I eagerly look forward to taking part in the Yamagata International Documentary Film Festival. Ever since friends began telling me about this event with great warmth and passion, it has been my goal to come to Yamagata and share experiences with its audience.
From the birth of cinema to today, what we call the documentary has always best represented the source idea of cinema—increasingly so, in my opinion. This is without doubt, because nothing compares to reality.
In 1983, Jean-Pierre Limosin co-directed Faux fuyants with Alain Bergala, which screened at the Cannes Critics’ Week. In the late 1980s, he directed Gardien de la nuit (1986) and L’autre nuit (1988), after which his focus turned to making documentaries. He made portraits of Abbas Kiarostami and Alain Cavalier. He then became interested in Japanese culture. In Japan he made Tokyo Eyes (1998) starring Takeda Shinji and Yoshikawa Hinano, Takeshi Kitano, the Unpredictable (1999, YIDFF 2007), and other films. Recent films include Novo (2002), Carmen (2005), and YOUNG YAKUZA (2007) which premiered respectively at the Locarno, Venice, and Cannes film festivals.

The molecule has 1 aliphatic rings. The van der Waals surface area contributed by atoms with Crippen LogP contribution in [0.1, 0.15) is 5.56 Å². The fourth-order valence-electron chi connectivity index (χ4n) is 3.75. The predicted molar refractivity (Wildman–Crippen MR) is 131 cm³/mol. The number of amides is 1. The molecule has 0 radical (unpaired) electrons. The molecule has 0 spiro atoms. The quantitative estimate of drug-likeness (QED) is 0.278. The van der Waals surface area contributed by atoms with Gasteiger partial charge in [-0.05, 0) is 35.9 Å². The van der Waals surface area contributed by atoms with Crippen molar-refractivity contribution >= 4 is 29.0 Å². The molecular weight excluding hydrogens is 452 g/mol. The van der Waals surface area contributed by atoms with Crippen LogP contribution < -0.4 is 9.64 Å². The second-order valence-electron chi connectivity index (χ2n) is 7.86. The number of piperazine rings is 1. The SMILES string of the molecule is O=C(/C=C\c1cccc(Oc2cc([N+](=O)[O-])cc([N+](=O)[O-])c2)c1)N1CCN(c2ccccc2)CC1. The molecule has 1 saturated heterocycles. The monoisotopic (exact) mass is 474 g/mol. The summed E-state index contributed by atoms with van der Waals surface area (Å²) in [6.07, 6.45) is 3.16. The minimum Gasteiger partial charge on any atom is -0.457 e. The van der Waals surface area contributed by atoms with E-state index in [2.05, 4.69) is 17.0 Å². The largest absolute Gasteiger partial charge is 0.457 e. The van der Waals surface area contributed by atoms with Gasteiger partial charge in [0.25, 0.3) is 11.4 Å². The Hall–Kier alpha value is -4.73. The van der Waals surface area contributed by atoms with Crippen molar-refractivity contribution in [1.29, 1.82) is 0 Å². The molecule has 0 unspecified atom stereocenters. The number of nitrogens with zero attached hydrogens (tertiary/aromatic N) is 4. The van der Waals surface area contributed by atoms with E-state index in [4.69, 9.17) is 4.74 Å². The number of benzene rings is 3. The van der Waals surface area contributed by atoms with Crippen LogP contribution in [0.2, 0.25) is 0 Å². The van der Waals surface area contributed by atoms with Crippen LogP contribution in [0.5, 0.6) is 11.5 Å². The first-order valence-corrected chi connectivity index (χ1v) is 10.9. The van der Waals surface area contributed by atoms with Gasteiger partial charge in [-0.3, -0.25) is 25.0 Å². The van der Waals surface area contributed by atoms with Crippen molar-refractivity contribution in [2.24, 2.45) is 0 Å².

FRANCE / 2007 / Japanese / Color / 35mm / 99 min
Director, Script: Jean-Pierre Limosin
Photography: Julien Hirsch
Editing: Tina Baz
Sound: Kikuchi Nobuyuki
Sound Design: François Musy
Production Company: Celluloid Dreams Productions
Source: Tamasa Distribution
20-year-old Naoki enters the yakuza world. He is initiated to the ways of general society—etiquette, spring cleaning, the rituals of new year’s greetings—and to the culture of the Japanese mafia, including their brilliant tattoos. Meanwhile, the gang’s boss quietly speaks of his thoughts about the organization today in Tokyo, where legislation to restrict mafia activities is strong. What is shifting, and what is constant during these changing times? Director Jean-Pierre Limosin of Tokyo Eyes portrays a lone leader with existential questions, committed to the yakuza’s traditional codes of conduct (jingi). Hip hop musicians RGM—Naoki’s same age—narrate the scenes with a vibrant rap score, while a suspenseful cinematography (by Julian Hirsch of Lady Chatterley and Godard’s In Praise of Love) plays out the tension between acting and reality.